We've all seen Roger Clemens come and go and come and go again and again. Last season, Pedro Martinez held out until he found a suitable suitor.
And just a few weeks ago, Tom Glavine (who was out for all of 2009) finally hung it up.
Now, John Smoltz is pulling the same trick...taking time off to join TBS as a broadcaster for the Atlanta Braves and serving as an analyst for their slate of nationally televised Sunday games.
All the while, you guessed it, not retiring and, reportedly, planning on staying in shape should a opportunity present itself.
Given that Smoltz is now seemingly done (or not), you're going to be hearing more and more about his Hall of Fame candidacy and how he should be a shoo-in on whatever ballot he pops up on.
But is he?
Was he that good or did he just reap the benefits of hanging out alongside Greg Maddux, Tom Glavine and the Braves dynasty (and yes, it was a dynasty) of the 90s?
Let’s break it down.
Right off the bat, Smoltz’s career record of 213-155 isn’t the most spectacular. But when you add in the four seasons where he came in from the bullpen (three seasons where you could consider him the most dominant closer in the National League), 213 wins and 154 saves looks marvelous.
You could argue that without that stint as the Braves closer and a season lost to injury, we might be looking at a guy with 255 to 270 wins...a total which would put him in the same conversion (winswise) as Hall of Famers Jim Palmer (268), Bob Feller (266) and Bob Gibson (251).
As it is, Baseball-Reference has his four best comparisons as Curt Schilling, Kevin Brown, Jim Bunning and Luis Tiant.
But let’s not judge Smoltz on his win-loss record and 154 saves (he is, along with Dennis Eckersley, the only pitcher to top both 200 wins and 150 saves), there is more to the man.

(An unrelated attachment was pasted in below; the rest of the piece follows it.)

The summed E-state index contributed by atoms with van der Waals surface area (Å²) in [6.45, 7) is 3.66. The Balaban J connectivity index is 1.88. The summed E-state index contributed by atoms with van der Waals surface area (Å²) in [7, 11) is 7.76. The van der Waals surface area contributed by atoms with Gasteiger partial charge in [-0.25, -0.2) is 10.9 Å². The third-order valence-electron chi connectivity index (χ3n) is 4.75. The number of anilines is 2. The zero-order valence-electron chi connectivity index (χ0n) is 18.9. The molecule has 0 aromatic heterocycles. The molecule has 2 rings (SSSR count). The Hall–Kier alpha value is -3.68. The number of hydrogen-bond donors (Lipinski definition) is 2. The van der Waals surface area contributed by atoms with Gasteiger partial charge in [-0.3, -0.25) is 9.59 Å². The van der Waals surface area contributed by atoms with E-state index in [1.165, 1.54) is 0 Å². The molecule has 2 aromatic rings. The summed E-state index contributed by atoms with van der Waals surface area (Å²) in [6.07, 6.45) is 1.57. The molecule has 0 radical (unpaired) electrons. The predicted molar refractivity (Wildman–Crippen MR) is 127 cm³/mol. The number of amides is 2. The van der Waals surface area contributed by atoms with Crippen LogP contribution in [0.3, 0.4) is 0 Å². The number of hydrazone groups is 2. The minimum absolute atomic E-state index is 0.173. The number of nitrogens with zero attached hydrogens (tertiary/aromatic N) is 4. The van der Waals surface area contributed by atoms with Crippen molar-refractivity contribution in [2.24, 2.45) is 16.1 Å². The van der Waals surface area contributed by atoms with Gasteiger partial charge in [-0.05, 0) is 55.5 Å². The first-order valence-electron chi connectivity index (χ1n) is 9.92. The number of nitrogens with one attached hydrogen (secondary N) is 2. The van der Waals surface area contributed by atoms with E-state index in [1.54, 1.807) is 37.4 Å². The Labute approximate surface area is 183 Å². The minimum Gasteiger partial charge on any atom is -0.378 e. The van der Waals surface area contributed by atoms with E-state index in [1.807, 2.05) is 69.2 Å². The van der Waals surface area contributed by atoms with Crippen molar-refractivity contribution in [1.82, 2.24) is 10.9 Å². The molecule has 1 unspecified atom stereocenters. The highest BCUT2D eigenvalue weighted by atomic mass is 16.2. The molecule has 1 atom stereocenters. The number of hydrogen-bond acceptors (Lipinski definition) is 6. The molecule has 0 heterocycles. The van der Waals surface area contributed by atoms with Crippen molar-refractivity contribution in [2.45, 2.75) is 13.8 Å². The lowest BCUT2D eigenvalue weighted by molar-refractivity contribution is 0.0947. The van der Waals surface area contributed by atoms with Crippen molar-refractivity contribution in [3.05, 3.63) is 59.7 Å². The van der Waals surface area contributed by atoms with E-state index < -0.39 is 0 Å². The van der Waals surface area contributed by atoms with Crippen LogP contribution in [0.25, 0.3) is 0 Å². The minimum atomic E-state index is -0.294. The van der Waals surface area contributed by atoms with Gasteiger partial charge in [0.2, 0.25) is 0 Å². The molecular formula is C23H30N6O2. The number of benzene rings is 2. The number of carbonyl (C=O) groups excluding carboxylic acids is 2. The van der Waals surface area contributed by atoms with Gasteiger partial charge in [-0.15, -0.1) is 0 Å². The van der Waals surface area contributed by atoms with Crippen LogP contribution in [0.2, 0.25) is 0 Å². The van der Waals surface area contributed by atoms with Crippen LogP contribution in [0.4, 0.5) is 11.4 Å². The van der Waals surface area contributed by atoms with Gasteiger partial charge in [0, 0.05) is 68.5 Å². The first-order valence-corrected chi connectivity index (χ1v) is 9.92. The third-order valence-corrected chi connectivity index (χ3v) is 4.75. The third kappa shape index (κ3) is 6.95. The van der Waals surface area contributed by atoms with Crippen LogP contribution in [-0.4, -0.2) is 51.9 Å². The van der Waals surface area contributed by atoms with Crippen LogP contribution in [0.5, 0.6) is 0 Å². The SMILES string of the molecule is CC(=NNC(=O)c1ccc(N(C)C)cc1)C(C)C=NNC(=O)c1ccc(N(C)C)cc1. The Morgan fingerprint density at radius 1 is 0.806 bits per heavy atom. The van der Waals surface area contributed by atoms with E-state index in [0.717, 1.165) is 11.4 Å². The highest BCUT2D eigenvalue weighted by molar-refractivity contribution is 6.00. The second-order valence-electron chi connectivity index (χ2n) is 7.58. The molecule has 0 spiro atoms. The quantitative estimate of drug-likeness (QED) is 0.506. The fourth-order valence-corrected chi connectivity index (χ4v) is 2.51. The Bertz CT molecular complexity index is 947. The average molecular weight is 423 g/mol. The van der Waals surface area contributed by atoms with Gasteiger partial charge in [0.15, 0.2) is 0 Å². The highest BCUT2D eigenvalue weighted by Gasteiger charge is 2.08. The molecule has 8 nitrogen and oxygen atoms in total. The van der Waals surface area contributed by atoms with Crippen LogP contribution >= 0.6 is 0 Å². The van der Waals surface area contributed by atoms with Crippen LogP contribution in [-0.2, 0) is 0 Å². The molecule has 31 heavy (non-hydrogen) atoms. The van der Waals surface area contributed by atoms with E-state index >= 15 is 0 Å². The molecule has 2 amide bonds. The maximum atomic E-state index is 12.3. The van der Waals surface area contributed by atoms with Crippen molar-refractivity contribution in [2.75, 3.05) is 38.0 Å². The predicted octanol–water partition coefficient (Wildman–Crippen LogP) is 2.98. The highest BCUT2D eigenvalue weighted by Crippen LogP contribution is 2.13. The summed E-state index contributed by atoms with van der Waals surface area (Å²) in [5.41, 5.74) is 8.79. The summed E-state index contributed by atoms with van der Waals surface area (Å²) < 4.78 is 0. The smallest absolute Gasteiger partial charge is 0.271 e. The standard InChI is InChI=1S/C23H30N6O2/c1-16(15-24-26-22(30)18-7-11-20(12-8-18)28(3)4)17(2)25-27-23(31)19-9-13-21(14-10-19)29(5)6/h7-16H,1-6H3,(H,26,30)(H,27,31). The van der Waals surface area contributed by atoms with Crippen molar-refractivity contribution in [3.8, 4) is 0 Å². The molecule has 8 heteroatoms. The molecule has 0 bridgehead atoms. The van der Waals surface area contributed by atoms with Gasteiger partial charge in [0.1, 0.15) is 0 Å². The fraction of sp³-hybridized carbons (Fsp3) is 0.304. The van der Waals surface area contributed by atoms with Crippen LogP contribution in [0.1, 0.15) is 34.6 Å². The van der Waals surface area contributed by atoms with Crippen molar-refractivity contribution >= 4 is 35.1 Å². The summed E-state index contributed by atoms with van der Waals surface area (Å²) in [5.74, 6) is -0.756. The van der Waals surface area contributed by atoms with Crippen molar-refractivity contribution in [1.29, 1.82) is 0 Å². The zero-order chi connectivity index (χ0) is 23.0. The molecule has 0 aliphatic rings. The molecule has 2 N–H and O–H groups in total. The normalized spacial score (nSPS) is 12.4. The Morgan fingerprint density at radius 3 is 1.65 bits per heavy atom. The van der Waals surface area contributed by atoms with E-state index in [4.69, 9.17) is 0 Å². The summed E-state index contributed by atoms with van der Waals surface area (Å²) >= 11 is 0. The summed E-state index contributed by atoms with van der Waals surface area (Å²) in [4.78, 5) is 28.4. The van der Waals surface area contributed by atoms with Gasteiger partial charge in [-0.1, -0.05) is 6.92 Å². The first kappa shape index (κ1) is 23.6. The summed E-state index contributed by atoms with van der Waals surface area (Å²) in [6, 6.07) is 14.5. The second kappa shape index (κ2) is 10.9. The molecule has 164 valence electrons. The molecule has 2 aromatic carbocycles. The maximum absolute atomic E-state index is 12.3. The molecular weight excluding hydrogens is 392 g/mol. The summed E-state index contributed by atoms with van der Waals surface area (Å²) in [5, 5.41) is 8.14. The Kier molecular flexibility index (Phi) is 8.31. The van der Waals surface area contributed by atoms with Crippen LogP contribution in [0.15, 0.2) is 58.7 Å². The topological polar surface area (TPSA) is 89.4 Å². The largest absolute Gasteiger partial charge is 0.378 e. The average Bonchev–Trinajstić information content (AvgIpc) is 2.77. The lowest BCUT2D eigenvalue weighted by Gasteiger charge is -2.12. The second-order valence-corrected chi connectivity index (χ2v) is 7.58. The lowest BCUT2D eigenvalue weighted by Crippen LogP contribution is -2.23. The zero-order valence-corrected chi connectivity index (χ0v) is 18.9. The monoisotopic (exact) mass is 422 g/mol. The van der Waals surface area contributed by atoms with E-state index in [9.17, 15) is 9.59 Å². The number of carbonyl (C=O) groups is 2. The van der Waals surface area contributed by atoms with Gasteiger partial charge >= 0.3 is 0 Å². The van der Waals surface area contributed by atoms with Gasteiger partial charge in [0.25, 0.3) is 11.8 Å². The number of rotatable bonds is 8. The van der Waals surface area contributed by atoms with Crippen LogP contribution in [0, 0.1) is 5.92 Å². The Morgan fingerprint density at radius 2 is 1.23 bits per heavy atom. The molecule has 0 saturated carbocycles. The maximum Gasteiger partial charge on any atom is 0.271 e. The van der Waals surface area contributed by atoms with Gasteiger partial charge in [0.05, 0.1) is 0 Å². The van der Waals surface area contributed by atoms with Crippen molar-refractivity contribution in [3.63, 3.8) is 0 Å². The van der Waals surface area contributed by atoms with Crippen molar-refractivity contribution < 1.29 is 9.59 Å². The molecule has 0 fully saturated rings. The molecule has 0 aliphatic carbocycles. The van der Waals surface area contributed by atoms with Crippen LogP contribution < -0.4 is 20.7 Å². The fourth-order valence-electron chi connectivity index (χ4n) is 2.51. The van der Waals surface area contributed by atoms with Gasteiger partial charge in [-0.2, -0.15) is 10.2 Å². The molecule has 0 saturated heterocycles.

In 2008, Smoltz became only the 16th member of the 3000 strikeout club and unless you’ve been hiding under a rock, you know that only one Hall eligible pitcher (Bert Blyleven) north of the 3000 K mark is not in the Hall of Fame.
However, unlike Blyleven, Smoltz has brought home a Cy Young Award (he finished in the top five three times), was an eight time All-Star and was absolutely spectacular in the post-season.
And that is what separates the men from the boys…Smoltz’s post-season achievements.
Say what you want to about the afore mentioned Schilling and his post-season accolades, Smoltz was close to unstoppable for the Braves going a combined 15-4 with a 2.65 ERA in 40 post-season games.
Most impressive is his 7-0 record and a 2.52 ERA after toeing the rubber 15 times during Divisional Series action.
In Atlanta’s 1995 Championship run, Smoltz, ironically, had his worst showing by being unable to win a game and having a 6.60 ERA (15.43 in the World Series) in just three appearances.
The next year though, Smoltz amassed 29 total victories if you add up his regular season, All-Star Game and post season wins. The only modern day hurler to best that total is Denny McLain and his 32 wins in 1968.
So back to the question at hand…is John Smoltz a Hall of Famer, much less a first ballot guy?
There is something to be said for a pitcher that can go out there, miss an entire season (2000) due to Tommy John surgery and come back with a completely different mindset and delivery.
Dude changed up his legacy by establishing a National League record for saves (55 in 2002), and, in the process, becoming only the second pitcher in history (Eckersley, again, is the other) to have had both a 20 win and a 50 save season.
Admittedly, I’m all over the map when it comes to Hall of Fame endorsements. I’ve questioned the candidacy of Bert Blyleven, yet I’ve applauded the efforts of both Orel Hershiser and David Cone, but as far as Smoltz is concerned…I’m sold. I just wish he was on that same 2014 ballot alongside Maddux and Glavine.
It would only seem fitting, wouldn’t it?